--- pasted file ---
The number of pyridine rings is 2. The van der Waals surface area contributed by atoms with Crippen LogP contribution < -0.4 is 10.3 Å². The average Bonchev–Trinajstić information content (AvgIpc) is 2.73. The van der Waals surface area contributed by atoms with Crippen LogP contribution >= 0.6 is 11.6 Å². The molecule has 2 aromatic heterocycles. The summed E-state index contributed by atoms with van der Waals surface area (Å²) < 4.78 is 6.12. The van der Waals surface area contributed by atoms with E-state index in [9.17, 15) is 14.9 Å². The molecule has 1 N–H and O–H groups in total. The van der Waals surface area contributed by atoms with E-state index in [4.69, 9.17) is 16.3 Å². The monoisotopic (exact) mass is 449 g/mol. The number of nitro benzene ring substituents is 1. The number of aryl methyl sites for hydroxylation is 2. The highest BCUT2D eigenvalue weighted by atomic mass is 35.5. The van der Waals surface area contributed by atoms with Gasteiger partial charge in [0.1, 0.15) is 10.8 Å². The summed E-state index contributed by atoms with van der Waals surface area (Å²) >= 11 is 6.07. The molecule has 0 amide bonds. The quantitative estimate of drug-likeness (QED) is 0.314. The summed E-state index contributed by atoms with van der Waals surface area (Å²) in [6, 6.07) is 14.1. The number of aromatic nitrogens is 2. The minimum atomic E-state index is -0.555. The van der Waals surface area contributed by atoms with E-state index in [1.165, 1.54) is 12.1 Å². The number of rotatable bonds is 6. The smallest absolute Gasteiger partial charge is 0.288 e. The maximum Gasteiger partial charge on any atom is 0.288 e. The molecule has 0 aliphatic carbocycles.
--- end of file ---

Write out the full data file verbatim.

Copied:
The number of pyridine rings is 2. The van der Waals surface area contributed by atoms with Crippen LogP contribution < -0.4 is 10.3 Å². The average Bonchev–Trinajstić information content (AvgIpc) is 2.73. The van der Waals surface area contributed by atoms with Crippen LogP contribution >= 0.6 is 11.6 Å². The molecule has 2 aromatic heterocycles. The summed E-state index contributed by atoms with van der Waals surface area (Å²) < 4.78 is 6.12. The van der Waals surface area contributed by atoms with E-state index in [9.17, 15) is 14.9 Å². The molecule has 1 N–H and O–H groups in total. The van der Waals surface area contributed by atoms with E-state index in [4.69, 9.17) is 16.3 Å². The monoisotopic (exact) mass is 449 g/mol. The number of nitro benzene ring substituents is 1. The number of aryl methyl sites for hydroxylation is 2. The highest BCUT2D eigenvalue weighted by atomic mass is 35.5. The van der Waals surface area contributed by atoms with Gasteiger partial charge in [0.1, 0.15) is 10.8 Å². The summed E-state index contributed by atoms with van der Waals surface area (Å²) >= 11 is 6.07. The molecule has 0 amide bonds. The quantitative estimate of drug-likeness (QED) is 0.314. The summed E-state index contributed by atoms with van der Waals surface area (Å²) in [6, 6.07) is 14.1. The number of aromatic nitrogens is 2. The minimum atomic E-state index is -0.555. The van der Waals surface area contributed by atoms with E-state index in [1.165, 1.54) is 12.1 Å². The number of rotatable bonds is 6. The smallest absolute Gasteiger partial charge is 0.288 e. The maximum Gasteiger partial charge on any atom is 0.288 e. The molecule has 0 aliphatic carbocycles.